Is university worth it?

| August 13, 2012 | 0 Comments

By Emma Mason, Corporation Tax Assistant, Baker Tilly Chartered Accountants.

I went to a private school in Bromley, I got good grades and it went without saying that I was supposed to go to university. So like many other students, I didn’t think twice about enrolling in a Bachelor of Science at Bath University.

However, it didn’t take me long to realise university life wasn’t for me. It was quite a big step for me to leave university especially when all my other friends were going down this route. But today I can confidently say that university isn’t always the best option when starting a career and securing your dream job.

When I was 19, I heard about the Association of Accounting Technicians (AAT). This offered an alternative route into the field of finance and accountancy. I saw this as the perfect ‘stepping stone’, it didn’t require a degree and I would benefit from earning a salary whilst learning on the job.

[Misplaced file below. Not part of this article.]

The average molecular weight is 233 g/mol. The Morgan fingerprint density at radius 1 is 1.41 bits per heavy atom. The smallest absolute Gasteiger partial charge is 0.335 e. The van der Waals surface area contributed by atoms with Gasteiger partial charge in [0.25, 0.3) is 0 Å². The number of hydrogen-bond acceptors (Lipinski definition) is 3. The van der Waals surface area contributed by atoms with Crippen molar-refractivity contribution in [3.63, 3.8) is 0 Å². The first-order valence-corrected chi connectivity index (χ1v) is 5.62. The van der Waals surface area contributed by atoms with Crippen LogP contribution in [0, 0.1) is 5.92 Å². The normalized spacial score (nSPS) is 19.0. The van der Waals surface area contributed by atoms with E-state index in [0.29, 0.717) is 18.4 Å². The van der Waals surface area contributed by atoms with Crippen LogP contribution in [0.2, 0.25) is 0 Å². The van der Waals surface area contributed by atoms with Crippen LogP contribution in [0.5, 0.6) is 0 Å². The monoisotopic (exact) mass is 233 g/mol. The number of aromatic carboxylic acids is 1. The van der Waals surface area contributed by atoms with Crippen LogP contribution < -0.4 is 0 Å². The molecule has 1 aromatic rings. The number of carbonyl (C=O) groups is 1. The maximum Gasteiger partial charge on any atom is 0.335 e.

Baker Tilly, a leading provider of accountancy and finance services, took me on in its apprenticeship scheme which meant my course fees were covered and I was given time off to study.

I’ve finished my AAT and I can now say that I have a respected and well-recognised qualification, no university debt and two and a half years’ experience in the finance sector. How many university graduates can say this?

What’s more is that once I had finished my AAT qualification, I chose to carry on studying to gain chartered status. I feel having experience of working within the office environment and applying knowledge I already learnt meant that I felt more confident than those that had entered the workplace straight from university.

It’s not surprising to hear that one third of pupils never hear about their vocational education options. Schools seem to focus solely on the percentage of students who go on to university. It’s a confronting and stressful time for any school leaver and I fear our vision is further blurred by stereotypes and expectations. Nobody told me about the AAT route and the overwhelming benefits it provides to students. If I’d known about it, I wouldn’t have gone to university at all.

Emma Mason is a 22 year old Corporation Tax Assistant at Baker Tilly Chartered Accountants in Bromley.

The AAT is the UK’s professional body for accounting and finance staff and offers an alternative route to an accountancy qualification to university. To find out more, visit www.aat.org.uk.

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Category: Professional Bodies

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